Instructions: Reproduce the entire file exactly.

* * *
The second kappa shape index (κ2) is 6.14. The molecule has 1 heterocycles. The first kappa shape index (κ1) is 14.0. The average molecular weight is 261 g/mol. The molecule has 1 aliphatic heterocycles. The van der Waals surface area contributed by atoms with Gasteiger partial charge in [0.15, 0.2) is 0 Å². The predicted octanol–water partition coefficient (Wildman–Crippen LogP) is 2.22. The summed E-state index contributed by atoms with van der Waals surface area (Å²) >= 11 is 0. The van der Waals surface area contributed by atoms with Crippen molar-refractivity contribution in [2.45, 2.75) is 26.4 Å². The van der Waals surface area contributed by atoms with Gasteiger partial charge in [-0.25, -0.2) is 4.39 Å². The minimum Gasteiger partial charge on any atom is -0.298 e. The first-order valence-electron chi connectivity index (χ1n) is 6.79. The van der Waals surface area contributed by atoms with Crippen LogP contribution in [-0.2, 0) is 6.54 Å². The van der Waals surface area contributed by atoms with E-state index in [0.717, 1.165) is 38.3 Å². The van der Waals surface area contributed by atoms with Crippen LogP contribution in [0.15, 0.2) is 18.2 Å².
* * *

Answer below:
The second kappa shape index (κ2) is 6.14. The molecule has 1 heterocycles. The first kappa shape index (κ1) is 14.0. The average molecular weight is 261 g/mol. The molecule has 1 aliphatic heterocycles. The van der Waals surface area contributed by atoms with Gasteiger partial charge in [0.15, 0.2) is 0 Å². The predicted octanol–water partition coefficient (Wildman–Crippen LogP) is 2.22. The summed E-state index contributed by atoms with van der Waals surface area (Å²) >= 11 is 0. The van der Waals surface area contributed by atoms with Crippen molar-refractivity contribution in [2.45, 2.75) is 26.4 Å². The van der Waals surface area contributed by atoms with Gasteiger partial charge in [-0.25, -0.2) is 4.39 Å². The minimum Gasteiger partial charge on any atom is -0.298 e. The first-order valence-electron chi connectivity index (χ1n) is 6.79. The van der Waals surface area contributed by atoms with Crippen LogP contribution in [-0.2, 0) is 6.54 Å². The van der Waals surface area contributed by atoms with E-state index in [0.717, 1.165) is 38.3 Å². The van der Waals surface area contributed by atoms with Crippen LogP contribution in [0.15, 0.2) is 18.2 Å².